Hthere are little things, details that can destroy the image one has of someone and define their figure forever.
I remember an evening at the home of a well-known philosopher and writer where they gave me for dinner a plate of bitter olives and a plate of bits of dried meat, all washed down with a sour wine, the bottle of which had been open for weeks, if not months. From that moment, when I see his name printed somewhere, the vinegary taste of the wine comes to mind, the gray color of the pieces of meat from unknown origin, the tired appearance of the olives.
In the same way, when I read that the Prime Minister of Israel, Benjamin Netanyahu, and his wife carried suitcases of dirty sheets every time they traveled abroad to have them washed in the chancelleries and residences where they were housed, I live completely obsessed by the news and I can not help wondering what kind of person takes laundry bags to other countries to take advantage of the fact that it is free. If you do that, what will you not do with the Palestinians in the Gaza Strip? What will you not do to avoid taxes or be prone to all the corruption and bribes that they offer you?
There are trifles in the behavior of many people that totally portray it.
Another example (okay, I admit, it is by the hair): Tom Cruise’s thongs. To shoot his action scenes in the successive and endless impossible missions, the actor demands from the wardrobe people collections and collections of different thongs that he proceeds to try on in order to see what kind of ass they make him under his pants and how it looks in front of the camera. Taking into account that the thong from behind is only a thread that gets between the two cheeks –that is, it cannot be seen–, I am not able to understand why you need to try on more than 80 different thongs, as the costume managers have revealed of Mission Impossible I don’t know how many.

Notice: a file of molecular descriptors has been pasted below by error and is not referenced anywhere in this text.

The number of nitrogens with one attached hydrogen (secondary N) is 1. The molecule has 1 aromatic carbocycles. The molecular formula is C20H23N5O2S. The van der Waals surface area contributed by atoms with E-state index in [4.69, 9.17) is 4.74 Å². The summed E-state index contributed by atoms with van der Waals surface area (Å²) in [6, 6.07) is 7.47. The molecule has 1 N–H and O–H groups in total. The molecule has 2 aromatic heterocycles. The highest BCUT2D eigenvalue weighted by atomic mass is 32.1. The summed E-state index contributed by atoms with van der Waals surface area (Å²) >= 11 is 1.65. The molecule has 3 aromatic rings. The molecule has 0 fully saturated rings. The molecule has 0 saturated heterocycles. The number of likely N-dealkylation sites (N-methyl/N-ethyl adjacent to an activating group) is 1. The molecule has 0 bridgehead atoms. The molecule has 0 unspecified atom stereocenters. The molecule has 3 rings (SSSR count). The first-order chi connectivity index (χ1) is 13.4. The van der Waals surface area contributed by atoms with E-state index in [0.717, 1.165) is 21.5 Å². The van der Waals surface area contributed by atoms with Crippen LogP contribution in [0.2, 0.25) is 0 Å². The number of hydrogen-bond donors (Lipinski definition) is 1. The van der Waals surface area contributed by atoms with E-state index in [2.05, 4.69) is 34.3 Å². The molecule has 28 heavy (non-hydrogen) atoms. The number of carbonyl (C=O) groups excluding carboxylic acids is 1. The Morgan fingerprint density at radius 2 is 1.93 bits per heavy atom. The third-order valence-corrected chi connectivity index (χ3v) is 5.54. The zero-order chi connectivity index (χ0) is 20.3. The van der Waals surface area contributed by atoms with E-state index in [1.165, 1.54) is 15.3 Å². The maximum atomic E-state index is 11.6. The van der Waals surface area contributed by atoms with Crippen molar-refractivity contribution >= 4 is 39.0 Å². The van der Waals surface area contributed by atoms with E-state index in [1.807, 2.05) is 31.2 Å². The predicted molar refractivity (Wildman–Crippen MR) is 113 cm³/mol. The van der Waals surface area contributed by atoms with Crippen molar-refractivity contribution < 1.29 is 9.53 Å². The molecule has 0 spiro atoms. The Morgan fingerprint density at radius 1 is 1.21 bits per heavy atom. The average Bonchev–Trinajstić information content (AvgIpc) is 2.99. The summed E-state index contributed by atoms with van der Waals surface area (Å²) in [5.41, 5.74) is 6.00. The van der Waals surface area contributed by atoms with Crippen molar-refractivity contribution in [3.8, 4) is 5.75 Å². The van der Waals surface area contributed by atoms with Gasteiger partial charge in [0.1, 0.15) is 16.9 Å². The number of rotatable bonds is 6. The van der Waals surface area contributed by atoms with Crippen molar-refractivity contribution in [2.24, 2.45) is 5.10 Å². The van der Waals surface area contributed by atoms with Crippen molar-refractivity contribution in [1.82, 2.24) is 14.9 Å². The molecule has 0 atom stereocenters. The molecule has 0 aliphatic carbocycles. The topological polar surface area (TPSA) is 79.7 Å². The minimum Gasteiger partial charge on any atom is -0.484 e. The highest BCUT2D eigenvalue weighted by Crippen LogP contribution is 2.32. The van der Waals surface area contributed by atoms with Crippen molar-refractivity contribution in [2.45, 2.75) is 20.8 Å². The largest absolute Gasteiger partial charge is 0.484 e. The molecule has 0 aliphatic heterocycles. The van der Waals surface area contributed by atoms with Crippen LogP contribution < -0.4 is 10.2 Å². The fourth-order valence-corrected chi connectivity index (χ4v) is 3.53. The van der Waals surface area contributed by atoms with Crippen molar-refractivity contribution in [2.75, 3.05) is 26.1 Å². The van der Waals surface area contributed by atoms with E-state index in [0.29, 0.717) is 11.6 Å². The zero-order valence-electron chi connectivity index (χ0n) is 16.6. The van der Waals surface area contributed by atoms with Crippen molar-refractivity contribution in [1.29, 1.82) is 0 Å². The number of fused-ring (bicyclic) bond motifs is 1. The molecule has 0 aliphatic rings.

I confess that lately I live worried about these seemingly banal things: the stinginess of a philosopher, the dirty sheets of a politician, the obsession with the thong of a Hollywood actor.
It’s as if my brain can’t deal with really important things and can only pay attention to the trifles. It is the human stupidity that makes us philosophize in the abstract about being and nothingness while giving our guests bread the day before yesterday.
I would like to express my terror at the coronavirus, precariousness, climate change, the dictatorship of social networks, the collapse of democracy, the social setbacks shielded by the economic crisis, latent racism in all nationalisms and populisms, etc. , but my reptilian brain is filled with images of dirty socks, hanging from an infinite rope from which dozens and dozens of thongs hang, each tacky and ridiculous.
Anything can happen. All are signs that the perfect storm is coming.
The perfect Storm / Isabel Coixet, XLSemanal (Spain), October 16